Here’s the good news: In 2015, cannabis arrests in New York City plunged to their lowest levels in 20 years. Police in the five boroughs recorded 16,590 arrests last year, down from more than 26,000 in 2014, and down significantly from the 50,000 arrests tallied in 2011.
The bad news: Police made 16,590 arrests even after New York Mayor Bill De Blasio’s November 2014 announcement that city police would de-prioritize cannabis and treat possession of less than 25 grams with a summons, not arrest.
The worse news: Even as arrest figures dropped, racial disparities show no sign of going away. In 2015, black or African-American New Yorkers were eight times as likely to be arrested for cannabis as white New Yorkers. That’s twice the national arrest disparity, as calculated by the ACLU in a 2013 report.
Black and African-American New Yorkers make up about 23 percent of the city’s population but accounted for 50 percent of cannabis arrests in 2015. Thirty-three percent of the city is white, but white people accounted for only 8 percent of cannabis arrests.
“Seventeen thousand is a lot of people; the numbers are still very high,” Kassandra Frederique, director of the New York policy office at the Drug Policy Alliance, told Leafly. The DPA obtained the arrest data earlier this week from the New York State Division of Criminal Justice Services.
“It’s incredible to see how far we’ve come in a few years. But it’s very sobering to know that we have a lot more to do.”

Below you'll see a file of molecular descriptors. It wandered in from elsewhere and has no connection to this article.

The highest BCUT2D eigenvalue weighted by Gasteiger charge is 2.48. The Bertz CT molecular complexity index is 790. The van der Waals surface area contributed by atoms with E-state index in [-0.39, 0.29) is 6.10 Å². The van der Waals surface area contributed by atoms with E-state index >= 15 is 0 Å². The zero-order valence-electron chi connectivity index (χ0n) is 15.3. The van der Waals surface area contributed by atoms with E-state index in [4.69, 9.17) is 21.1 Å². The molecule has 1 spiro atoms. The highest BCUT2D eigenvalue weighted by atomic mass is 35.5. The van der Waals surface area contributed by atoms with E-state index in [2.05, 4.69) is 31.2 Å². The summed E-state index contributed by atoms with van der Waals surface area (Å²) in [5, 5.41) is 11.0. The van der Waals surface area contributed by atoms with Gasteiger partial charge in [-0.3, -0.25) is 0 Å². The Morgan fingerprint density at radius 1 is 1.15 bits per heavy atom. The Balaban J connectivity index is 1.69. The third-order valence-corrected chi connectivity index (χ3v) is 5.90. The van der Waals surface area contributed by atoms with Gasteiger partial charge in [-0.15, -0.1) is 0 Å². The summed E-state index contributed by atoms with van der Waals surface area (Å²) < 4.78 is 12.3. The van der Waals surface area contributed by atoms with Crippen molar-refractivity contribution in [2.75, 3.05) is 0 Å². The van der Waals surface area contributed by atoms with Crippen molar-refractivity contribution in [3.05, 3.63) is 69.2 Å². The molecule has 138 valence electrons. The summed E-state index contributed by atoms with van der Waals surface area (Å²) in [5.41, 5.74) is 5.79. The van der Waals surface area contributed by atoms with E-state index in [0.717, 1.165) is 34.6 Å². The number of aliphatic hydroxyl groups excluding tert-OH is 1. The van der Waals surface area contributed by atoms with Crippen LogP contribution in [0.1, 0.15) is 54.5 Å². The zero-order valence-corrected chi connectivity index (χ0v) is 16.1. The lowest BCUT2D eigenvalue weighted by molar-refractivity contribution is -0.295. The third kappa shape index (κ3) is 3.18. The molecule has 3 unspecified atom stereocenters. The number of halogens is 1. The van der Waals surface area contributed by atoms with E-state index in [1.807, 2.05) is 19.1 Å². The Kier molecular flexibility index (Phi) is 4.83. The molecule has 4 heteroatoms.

The racial disparities in the arrest data are especially troubling. This is the second report in the past month that showed a dramatic decline in arrests but no improvement in closing the gap in racial differences. Last month a report on cannabis in Oregon found that possession charges dropped by more than half between 2011 and 2014, but black or African-American Oregonians remained 2.3 times more likely than whites to be arrested on cannabis charges. Between 2011 and 2014, that disparity had not changed.
In announcing his November 2014 policy change, De Blasio promised the new attitude toward cannabis “will certainly be good for New Yorkers of color, and particularly young people of color.”
That’s true in terms of overall numbers. Arrests continue to decline. But “the arrests are still racially biased,” said DPA’s Frederique. “That’s why it’s so important for marijuana reform to be comprehensive. De-prioritizing marijuana doesn’t automatically translate into de-criminalizing young people of color.”
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